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The Easter Bunny comes bearing toys these days


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    Simone Tatro, a Target store manager, has noticed more parents buying things like bikes and expensive Lego sets to give as Easter gifts.

    - David Weinberg

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    Target store manager Simone Tatro in Los Angeles.

    - David Weinberg

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    Chocolate bunnies await Easter shoppers.

    - David Weinberg

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    Peeps!

    - David Weinberg

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    Chicks! A traditional Easter basket filler.

    - David Weinberg

This Sunday, millions of kids will dig through thick knots of unnaturally green fake grass. They are hunting for plastic eggs and Peeps and small toys. I'm talking, of course, about the Easter basket.

Outside of a chocolate bunny or maybe package of marshmallow chicks, Easter hasn't traditionally been a big gift giving holiday. But there are companies out there that would love to see you stock that Easter basket with something other than candy and colored eggs.

Sean McGowan grew up in a world where you were lucky to get jelly beans and a chocolate rabbit in your basket. Maybe that's why he grew up to be a toy industry analyst. McGowan says that nowadays it's common to give toys at Easter. "It just sort of slowly evolved and began to gain momentum at the prompting of the toy companies."

McGowan says that most of the toys that end up in Easter baskets are inexpensive -- the spring equivalent of a stocking stuffer. "Small windup toys perhaps or miniature dolls, something $20 or less or even $10 or less."

I took a trip to Target in downtown Los Angeles, where I met store manager Simone Tatro. She says this year's hot seller is a stuffed animal called Baby with a Baby. "And of course with spring being the rebirth of everything, it's a really cute plush toy," Tatro said, holding up a bunny with a smaller bunny stuffed into a small kangaroo-like pouch.

Parents aren't buying just low-priced toys. Tatro was surprised at how many big ticket items are being given as Easter gifts this year. "What we have seen is movement of bicycles for some reason. Also sometimes they will just buy regular toys that have nothing to do with Easter and wrap it up. Kind of like a second Christmas almost. It's one of our big toy holidays, probably our second biggest of the year," she said.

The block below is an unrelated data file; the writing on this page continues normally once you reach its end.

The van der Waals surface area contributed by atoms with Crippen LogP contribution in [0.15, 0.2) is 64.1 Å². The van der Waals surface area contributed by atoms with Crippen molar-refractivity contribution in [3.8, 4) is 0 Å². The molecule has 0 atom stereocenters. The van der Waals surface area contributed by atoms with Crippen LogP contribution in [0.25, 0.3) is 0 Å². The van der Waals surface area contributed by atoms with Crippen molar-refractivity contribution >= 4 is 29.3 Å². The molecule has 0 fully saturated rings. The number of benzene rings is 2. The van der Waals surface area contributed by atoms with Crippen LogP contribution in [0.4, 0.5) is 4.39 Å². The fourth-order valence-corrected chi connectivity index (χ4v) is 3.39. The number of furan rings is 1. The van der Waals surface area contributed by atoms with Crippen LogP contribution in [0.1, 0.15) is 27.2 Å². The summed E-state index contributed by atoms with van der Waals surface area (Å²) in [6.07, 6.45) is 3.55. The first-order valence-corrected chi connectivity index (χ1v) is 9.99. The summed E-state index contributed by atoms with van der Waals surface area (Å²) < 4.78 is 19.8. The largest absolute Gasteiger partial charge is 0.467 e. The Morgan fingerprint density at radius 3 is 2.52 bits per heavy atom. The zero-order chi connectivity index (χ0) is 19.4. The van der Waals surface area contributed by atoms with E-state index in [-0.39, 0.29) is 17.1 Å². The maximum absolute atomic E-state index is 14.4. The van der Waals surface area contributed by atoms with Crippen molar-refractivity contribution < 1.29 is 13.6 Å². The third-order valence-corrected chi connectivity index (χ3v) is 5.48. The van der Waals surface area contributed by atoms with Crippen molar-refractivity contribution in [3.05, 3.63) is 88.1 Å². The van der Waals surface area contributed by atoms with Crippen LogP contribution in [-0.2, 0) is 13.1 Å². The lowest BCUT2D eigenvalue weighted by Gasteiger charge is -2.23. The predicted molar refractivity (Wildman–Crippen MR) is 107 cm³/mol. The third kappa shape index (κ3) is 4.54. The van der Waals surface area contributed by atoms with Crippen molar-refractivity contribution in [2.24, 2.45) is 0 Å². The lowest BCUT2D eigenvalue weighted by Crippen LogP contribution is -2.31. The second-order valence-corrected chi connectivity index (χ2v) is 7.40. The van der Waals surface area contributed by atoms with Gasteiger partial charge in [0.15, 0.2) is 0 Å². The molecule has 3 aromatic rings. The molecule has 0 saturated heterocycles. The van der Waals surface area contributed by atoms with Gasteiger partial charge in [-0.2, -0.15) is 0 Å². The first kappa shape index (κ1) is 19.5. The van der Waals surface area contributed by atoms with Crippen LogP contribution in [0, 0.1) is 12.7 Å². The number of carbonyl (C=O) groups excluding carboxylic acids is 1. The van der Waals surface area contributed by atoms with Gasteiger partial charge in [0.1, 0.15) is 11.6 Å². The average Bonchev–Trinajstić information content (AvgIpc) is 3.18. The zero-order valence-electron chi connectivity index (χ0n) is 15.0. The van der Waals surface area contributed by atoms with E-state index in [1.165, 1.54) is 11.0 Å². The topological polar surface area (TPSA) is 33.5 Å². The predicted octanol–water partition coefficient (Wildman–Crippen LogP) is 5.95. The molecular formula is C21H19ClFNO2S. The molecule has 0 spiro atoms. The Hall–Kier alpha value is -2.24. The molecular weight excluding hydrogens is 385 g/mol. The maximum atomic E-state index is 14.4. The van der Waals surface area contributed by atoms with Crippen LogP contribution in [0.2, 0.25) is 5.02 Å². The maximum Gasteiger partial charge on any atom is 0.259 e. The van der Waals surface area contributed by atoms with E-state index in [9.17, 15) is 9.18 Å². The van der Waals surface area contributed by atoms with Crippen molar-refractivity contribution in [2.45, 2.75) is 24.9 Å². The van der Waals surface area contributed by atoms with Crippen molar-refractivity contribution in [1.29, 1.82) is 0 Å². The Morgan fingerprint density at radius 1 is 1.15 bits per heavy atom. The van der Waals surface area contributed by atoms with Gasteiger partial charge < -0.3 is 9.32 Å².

Outside of the Target, I quizzed some people on the street about what kind of gifts they would be giving this Easter. Most people looked at me like I was crazy. Including Sarah Kim, who seemed puzzled at the idea of giving an Easter gift. "Easter gifts? The gift of Jesus Christ? I don't know what other gift I would give."

Kim thinks gifts are superfluous. "I think Easter should be about the true reason, not superficiality." I asked her if she received Easter gifts as a kid and she said she couldn't remember ever getting any. She laughed and added, "Maybe that's why I'm bitter."

I talked to Holly, a mother pushing her son Mark in a stroller. Mark told me he was expecting a Ghostbusters Ghostmobile for Easter.

Holly has made it a tradition to put a few toys in Mark's Easter basket. She says this year he will be getting Legos.

About the author

David Weinberg is a general assignment reporter at Marketplace.
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Growing up in the northeast, I knew kids who got bikes for Christmas and couldn't do anything but look at them for 3 months until the snows receded; so holding off on the bike until spring makes sense to me.
Also considering the amount of sugar kids consume, swapping out a bunch of candy for small toys (especially ones that kids can use outside) sounds like a win for their health.

It may never be like Xmas, but Easter-themed toys certainly have potential. Consider an action-figure Jesus, an animated one, affixed limply to a cross. Unwrap, insert batteries, and set it up. Wait a while in anticipation until he wakes up, jumps off, and delivers the Sermon on the Mount. The Evangelical market alone must be huge!

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